Most people think of Tuscany and the Chianti region as the vino capital of Italy, and quite rightly so. There are miles and miles of vineyards, small family wineries and larger corporate production businesses that produce some of the world’s most famous olive oil, pesto and wine. The grapes that grow in Tuscan hills compete neck and neck with grapes in France and California to create “the best” bottle. But, the beauty of wine is that each grape is so unique to the specific climate and soil of the region, that even the slightest change in environment will change the final wine product.
But, Tuscany won’t be Italy’s main shining wine-region for long. Abruzzo, a wine region on the mid-west coast of Italy, due east of Rome, is the next big thing for wine connoisseurs. In the past decade, tourism has increased, mostly among Italians and other Europeans. Though Abruzzo remains off the beaten path for the Venice-Florence-Rome tourists (who I like to call checklist travelers) it’s becoming more and more popular, especially near the town of L’Aquila.
Two weekends ago, I spent a few days on a wine tasting tour of San Lorenzo a family owned and operated vineyard buried deep in the hillsides of the Abruzzo region near L’Aquila. We tasted five or six different wines, both reds and whites, savoring the special grape grown in the particular Abruzzo soil that cannot be replicated anywhere else.
The Italians celebrate food better than any other culture I’ve come across, so when we sat down to take our first sip of the night, I had very high expectations. With a wood fire to my back and the rest of our embassy party in front of me, the Italian family who owned San Lorenzo opened more than a dozen bottles, making sure that each adult knew the history of the grape, the part of the hillside that grape came from, and why that wine was special. They started the night with the lesser known wines working up to their holy grail—the best of all wines—Montepulciano d’Abruzzo, a red wine made exclusively from grapes in this region.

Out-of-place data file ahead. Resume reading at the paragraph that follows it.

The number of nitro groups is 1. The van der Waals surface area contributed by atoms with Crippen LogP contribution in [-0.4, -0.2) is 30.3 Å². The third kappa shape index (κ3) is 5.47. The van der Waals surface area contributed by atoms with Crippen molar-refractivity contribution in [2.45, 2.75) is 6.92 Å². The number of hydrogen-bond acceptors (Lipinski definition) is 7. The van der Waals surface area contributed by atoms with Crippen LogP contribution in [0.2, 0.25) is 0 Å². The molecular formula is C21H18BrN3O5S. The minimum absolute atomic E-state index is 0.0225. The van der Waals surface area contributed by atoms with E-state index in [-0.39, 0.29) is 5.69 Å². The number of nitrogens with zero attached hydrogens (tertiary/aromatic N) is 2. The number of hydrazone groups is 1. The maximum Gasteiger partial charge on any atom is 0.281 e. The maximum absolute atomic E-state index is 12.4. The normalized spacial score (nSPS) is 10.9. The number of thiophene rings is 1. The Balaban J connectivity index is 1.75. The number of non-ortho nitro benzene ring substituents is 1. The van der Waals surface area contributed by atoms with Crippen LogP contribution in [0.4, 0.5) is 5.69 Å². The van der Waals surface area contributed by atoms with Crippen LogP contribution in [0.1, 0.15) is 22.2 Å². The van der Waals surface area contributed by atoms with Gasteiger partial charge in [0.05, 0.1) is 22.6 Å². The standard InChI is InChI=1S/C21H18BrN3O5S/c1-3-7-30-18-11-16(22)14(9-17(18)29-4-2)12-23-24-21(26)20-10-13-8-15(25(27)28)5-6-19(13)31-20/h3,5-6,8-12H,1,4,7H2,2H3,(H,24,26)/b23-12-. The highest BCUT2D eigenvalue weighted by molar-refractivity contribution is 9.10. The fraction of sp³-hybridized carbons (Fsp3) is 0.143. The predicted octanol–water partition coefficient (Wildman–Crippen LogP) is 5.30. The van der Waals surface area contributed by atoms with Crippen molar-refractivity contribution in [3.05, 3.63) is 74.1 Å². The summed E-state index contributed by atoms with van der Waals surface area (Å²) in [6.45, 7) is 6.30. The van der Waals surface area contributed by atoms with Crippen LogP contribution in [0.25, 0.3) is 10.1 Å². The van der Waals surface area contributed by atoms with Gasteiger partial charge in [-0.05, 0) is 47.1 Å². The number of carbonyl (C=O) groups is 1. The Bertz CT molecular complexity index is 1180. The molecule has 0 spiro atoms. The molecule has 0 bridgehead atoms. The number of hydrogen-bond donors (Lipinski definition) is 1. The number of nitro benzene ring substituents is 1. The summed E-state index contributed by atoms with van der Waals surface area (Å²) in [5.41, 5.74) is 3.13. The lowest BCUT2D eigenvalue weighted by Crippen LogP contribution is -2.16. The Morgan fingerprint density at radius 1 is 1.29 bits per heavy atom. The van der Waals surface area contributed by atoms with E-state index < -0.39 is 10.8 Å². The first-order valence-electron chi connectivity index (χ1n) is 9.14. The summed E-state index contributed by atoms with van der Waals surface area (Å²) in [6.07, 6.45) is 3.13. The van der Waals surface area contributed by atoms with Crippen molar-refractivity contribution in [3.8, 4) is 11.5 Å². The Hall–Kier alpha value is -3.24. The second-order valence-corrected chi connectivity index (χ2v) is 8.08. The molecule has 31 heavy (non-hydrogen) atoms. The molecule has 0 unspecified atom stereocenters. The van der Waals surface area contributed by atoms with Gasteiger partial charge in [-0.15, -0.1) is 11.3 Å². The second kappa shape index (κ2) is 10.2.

To score a bottle of this in the US, you’ll have to pay upwards of 150 dollars, but in the Abruzzo region, bottles run between 15-20 euros. This deep red was the perfect mixture of earthy and tangy flavors. It wasn’t as biting as merlot or as sweet as strawberry wine. I’m no wine expert, but I do know that it’s now on my top 5 favorites wines I’ve ever tasted, even after living in Tuscany last year.
The bread and the olive oil were so fresh that they provided the perfect intermittent palate cleansing between glasses. Before dinner, two chefs came out and demonstrated how to make four homemade cheeses, which solidified over a 30 minute period, and were served with fresh bread. Our dinner consisted of a first course of spaghetti cooked a la dente and
served with a perky red tomato sauce and bite sized meat balls. The second course consisted of an Abruzzo region native turkey, a bird the size of three basketballs. The chefs carved the turkey right there and served it with slow roasted yellow and red peppers and onions marinated in garlic and spices grown in Abruzzo hillsides. For dessert, we enjoyed Italian tiramisu. Italian cuisine is one of the most delectable sects in the food industry, and if you’re traveling to Italy, don’t miss this region (even if you are a checklist traveler). I’ve heard some travelers say you can’t possibly come to know a culture until you taste it. In Abruzzo’s case, I’d have to agree.